(c) If the parties feel the urgent need to communicate with the mediator, they must understand that the mediator may share whatever information they receive with the other party.
(d) Each party agrees not to communicate [by email, post, or fax], additional materials to the mediator unless specifically requested to do so.
(a) Since this mediation is a voluntary process, the parties may terminate at anytime.
(b)The Mediator will interpret and apply these rules. If the Mediator determine that either party is not participating in good faith, or if either party is unable to negotiate in his or her own behalf, the Mediator has the right to postpone or terminate mediation.
5. LEGAL PROCEEDINGS AND REPRESENTATION
(a) Each party agrees not to initiate or continue formal legal proceedings against the other party while mediation is in progress. However, if either party believes he/she is in physical danger and involves the court in seeking protection, such action will not by itself constitute a prohibition against continuing the mediation.
(b) Each party understands that the mediator will be acting as a mediator and not as an attorney for either party. Should either party wish legal consultation at any time, or a review of any drafted agreements, the parties acknowledge that they have been advised to consult with their individual attorneys. There is no need to inform the mediators or the other party of the consultation.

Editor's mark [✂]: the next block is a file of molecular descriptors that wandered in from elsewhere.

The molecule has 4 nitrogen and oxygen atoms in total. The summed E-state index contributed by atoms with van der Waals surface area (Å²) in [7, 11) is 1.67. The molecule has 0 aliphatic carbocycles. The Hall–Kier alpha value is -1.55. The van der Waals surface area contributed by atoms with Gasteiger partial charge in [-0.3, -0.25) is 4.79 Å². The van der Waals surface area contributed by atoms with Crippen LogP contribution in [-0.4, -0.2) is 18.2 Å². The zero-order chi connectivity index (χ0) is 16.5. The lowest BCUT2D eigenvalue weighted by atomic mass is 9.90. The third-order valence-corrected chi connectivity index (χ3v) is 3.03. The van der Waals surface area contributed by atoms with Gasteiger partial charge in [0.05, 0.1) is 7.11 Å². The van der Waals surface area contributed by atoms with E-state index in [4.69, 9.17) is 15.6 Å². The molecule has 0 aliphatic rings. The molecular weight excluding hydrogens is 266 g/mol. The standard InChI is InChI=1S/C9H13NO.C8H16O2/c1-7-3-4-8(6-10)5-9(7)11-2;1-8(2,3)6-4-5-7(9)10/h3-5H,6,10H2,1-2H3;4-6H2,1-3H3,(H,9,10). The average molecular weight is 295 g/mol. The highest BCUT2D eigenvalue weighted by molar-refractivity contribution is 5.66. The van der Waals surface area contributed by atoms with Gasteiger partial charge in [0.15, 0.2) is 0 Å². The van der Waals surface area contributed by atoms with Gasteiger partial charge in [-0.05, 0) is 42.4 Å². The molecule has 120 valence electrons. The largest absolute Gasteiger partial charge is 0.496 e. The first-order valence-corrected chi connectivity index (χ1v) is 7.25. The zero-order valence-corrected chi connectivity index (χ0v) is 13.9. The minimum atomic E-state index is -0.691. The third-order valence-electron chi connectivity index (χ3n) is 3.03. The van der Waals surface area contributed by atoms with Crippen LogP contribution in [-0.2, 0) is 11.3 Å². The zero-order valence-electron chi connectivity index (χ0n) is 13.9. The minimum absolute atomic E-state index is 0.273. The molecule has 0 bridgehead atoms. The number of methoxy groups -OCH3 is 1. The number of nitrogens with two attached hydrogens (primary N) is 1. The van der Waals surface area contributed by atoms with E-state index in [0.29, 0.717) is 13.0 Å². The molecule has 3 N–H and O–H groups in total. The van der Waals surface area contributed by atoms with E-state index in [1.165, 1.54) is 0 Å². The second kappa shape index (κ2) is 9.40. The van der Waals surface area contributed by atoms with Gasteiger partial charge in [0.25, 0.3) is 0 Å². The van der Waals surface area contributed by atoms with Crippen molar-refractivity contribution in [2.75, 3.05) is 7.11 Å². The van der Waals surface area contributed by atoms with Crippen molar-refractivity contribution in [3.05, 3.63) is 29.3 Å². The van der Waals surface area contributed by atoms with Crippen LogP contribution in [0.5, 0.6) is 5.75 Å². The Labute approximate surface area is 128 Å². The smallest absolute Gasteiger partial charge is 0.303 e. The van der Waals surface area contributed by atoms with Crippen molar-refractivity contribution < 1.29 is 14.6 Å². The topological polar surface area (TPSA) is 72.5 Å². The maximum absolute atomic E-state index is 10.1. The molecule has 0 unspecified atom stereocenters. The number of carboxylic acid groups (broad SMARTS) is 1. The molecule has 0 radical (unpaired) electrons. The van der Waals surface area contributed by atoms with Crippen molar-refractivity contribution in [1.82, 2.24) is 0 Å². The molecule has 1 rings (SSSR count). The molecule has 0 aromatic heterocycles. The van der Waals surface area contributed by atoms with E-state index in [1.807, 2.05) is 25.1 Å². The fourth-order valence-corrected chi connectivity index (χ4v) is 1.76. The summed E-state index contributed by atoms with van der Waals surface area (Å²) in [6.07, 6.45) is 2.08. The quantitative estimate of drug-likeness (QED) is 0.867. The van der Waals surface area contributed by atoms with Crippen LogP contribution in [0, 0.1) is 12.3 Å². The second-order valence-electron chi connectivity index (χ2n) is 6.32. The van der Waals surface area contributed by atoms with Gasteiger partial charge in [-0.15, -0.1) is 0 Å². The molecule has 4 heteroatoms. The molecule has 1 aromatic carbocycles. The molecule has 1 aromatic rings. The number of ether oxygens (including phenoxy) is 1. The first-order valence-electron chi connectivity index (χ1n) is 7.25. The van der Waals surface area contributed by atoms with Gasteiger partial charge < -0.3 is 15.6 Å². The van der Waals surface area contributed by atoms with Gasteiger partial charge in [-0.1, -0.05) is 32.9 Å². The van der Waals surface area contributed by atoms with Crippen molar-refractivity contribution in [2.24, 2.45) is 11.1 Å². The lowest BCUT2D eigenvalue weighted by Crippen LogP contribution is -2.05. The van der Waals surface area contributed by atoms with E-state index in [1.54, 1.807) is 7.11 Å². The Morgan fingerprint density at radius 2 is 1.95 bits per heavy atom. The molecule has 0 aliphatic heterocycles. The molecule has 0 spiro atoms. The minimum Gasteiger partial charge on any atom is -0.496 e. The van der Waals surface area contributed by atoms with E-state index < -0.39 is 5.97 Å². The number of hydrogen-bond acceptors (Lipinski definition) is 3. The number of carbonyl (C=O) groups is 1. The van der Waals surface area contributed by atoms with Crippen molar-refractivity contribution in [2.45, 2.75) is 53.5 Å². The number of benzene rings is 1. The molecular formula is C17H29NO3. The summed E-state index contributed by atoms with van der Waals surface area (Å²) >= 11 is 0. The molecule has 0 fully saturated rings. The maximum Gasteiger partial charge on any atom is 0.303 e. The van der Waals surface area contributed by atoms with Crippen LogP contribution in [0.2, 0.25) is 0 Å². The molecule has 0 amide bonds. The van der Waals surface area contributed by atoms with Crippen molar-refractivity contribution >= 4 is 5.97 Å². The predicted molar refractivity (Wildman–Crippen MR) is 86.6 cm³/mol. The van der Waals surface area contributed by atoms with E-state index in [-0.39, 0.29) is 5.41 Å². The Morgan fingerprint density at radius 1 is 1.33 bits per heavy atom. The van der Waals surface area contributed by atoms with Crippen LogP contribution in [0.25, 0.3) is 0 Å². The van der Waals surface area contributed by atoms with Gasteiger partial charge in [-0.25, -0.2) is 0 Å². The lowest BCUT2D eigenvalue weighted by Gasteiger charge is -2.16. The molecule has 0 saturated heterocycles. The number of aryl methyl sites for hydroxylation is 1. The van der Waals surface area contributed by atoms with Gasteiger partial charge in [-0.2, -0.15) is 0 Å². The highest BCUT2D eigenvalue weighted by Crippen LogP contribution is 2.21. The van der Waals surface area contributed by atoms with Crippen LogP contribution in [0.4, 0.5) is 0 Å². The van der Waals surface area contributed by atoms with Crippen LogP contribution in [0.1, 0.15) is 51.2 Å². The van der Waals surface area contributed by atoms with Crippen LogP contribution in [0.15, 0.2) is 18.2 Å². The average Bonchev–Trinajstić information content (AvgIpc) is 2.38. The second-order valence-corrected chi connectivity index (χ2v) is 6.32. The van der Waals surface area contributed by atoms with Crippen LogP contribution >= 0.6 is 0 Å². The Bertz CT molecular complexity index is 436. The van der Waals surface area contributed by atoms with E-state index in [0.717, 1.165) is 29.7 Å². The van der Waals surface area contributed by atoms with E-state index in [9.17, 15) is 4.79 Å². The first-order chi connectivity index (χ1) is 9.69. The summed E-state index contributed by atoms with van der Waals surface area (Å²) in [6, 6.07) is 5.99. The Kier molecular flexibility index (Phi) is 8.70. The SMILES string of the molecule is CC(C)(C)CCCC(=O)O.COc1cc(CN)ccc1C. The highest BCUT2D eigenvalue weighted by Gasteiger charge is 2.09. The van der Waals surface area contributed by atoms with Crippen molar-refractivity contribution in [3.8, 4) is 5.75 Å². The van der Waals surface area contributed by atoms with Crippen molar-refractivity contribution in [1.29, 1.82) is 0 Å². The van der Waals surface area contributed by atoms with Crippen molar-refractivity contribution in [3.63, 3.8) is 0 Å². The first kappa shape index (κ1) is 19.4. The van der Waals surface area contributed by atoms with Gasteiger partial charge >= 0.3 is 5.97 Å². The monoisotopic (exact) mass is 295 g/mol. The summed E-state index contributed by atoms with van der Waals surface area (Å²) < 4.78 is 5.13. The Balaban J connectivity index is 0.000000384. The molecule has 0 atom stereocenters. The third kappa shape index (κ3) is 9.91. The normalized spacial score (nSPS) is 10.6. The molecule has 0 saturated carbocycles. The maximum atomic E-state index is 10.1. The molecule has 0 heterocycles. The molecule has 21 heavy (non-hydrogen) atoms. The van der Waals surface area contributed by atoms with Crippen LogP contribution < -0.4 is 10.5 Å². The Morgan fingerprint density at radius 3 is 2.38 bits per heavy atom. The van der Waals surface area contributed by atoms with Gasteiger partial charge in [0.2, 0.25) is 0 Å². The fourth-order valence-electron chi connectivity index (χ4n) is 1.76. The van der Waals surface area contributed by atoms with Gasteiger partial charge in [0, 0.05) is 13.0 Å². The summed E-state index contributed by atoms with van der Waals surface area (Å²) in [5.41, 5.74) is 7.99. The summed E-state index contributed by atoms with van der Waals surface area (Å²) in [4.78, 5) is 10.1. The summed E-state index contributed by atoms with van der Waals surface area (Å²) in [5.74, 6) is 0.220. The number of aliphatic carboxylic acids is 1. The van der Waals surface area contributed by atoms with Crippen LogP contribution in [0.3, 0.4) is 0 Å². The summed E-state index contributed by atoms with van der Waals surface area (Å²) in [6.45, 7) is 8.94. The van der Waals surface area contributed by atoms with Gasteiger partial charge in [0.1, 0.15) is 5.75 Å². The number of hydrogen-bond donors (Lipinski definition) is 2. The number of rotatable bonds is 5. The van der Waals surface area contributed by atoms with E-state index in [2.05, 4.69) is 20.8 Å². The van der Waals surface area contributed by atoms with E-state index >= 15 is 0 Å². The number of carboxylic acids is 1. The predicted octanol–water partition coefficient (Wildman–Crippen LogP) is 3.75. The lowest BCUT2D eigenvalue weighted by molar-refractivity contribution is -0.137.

6. CONFIDENTIALITY OF MEDIATION
By undertaking to mediate under these rules, the Center for On-Line Mediation, Inc., each party agrees as follows:
(a) that all information shared in the mediation sessions is strictly confidential. Each party may, however, discuss issues brought up in mediation with other professionals with whom he/she has a confidential relationship, such as an attorney or psychotherapist.
(b) that he/she will not seek to compel the appearance of the mediator as witness to any court proceedings, by subpoena or any other means.